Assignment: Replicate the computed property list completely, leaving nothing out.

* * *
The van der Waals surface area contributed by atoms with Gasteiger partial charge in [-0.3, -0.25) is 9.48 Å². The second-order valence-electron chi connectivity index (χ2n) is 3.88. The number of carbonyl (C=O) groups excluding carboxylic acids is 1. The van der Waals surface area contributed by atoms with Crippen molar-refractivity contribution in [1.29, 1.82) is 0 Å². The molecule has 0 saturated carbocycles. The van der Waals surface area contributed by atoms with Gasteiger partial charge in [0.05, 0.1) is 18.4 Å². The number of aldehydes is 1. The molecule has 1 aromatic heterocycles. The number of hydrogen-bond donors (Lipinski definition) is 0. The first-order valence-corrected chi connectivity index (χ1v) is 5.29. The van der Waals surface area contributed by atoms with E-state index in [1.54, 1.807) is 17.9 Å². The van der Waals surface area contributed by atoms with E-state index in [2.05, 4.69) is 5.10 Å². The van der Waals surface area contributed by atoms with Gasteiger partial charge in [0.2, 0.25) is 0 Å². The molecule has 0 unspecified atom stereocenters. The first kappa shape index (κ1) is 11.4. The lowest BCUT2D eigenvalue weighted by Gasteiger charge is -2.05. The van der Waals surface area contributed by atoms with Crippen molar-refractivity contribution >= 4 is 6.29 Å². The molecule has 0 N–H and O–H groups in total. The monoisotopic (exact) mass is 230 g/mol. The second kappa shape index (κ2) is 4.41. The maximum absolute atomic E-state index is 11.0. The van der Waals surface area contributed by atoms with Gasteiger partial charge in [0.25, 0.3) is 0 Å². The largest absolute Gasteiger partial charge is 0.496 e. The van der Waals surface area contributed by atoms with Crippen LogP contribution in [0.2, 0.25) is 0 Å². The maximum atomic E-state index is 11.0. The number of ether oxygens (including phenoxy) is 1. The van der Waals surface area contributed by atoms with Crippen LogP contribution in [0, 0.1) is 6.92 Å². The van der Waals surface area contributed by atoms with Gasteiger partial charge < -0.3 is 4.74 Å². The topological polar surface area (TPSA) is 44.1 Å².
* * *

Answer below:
The van der Waals surface area contributed by atoms with Gasteiger partial charge in [-0.3, -0.25) is 9.48 Å². The second-order valence-electron chi connectivity index (χ2n) is 3.88. The number of carbonyl (C=O) groups excluding carboxylic acids is 1. The van der Waals surface area contributed by atoms with Crippen molar-refractivity contribution in [1.29, 1.82) is 0 Å². The molecule has 0 saturated carbocycles. The van der Waals surface area contributed by atoms with Gasteiger partial charge in [0.05, 0.1) is 18.4 Å². The number of aldehydes is 1. The molecule has 1 aromatic heterocycles. The number of hydrogen-bond donors (Lipinski definition) is 0. The first-order valence-corrected chi connectivity index (χ1v) is 5.29. The van der Waals surface area contributed by atoms with E-state index in [1.54, 1.807) is 17.9 Å². The van der Waals surface area contributed by atoms with E-state index in [2.05, 4.69) is 5.10 Å². The van der Waals surface area contributed by atoms with Gasteiger partial charge in [0.2, 0.25) is 0 Å². The molecule has 0 unspecified atom stereocenters. The first kappa shape index (κ1) is 11.4. The lowest BCUT2D eigenvalue weighted by Gasteiger charge is -2.05. The van der Waals surface area contributed by atoms with Crippen molar-refractivity contribution >= 4 is 6.29 Å². The molecule has 0 N–H and O–H groups in total. The monoisotopic (exact) mass is 230 g/mol. The second kappa shape index (κ2) is 4.41. The maximum absolute atomic E-state index is 11.0. The van der Waals surface area contributed by atoms with Gasteiger partial charge in [0.25, 0.3) is 0 Å². The largest absolute Gasteiger partial charge is 0.496 e. The van der Waals surface area contributed by atoms with Crippen LogP contribution in [0.2, 0.25) is 0 Å². The maximum atomic E-state index is 11.0. The number of ether oxygens (including phenoxy) is 1. The van der Waals surface area contributed by atoms with Crippen LogP contribution in [0, 0.1) is 6.92 Å². The van der Waals surface area contributed by atoms with Gasteiger partial charge < -0.3 is 4.74 Å². The topological polar surface area (TPSA) is 44.1 Å².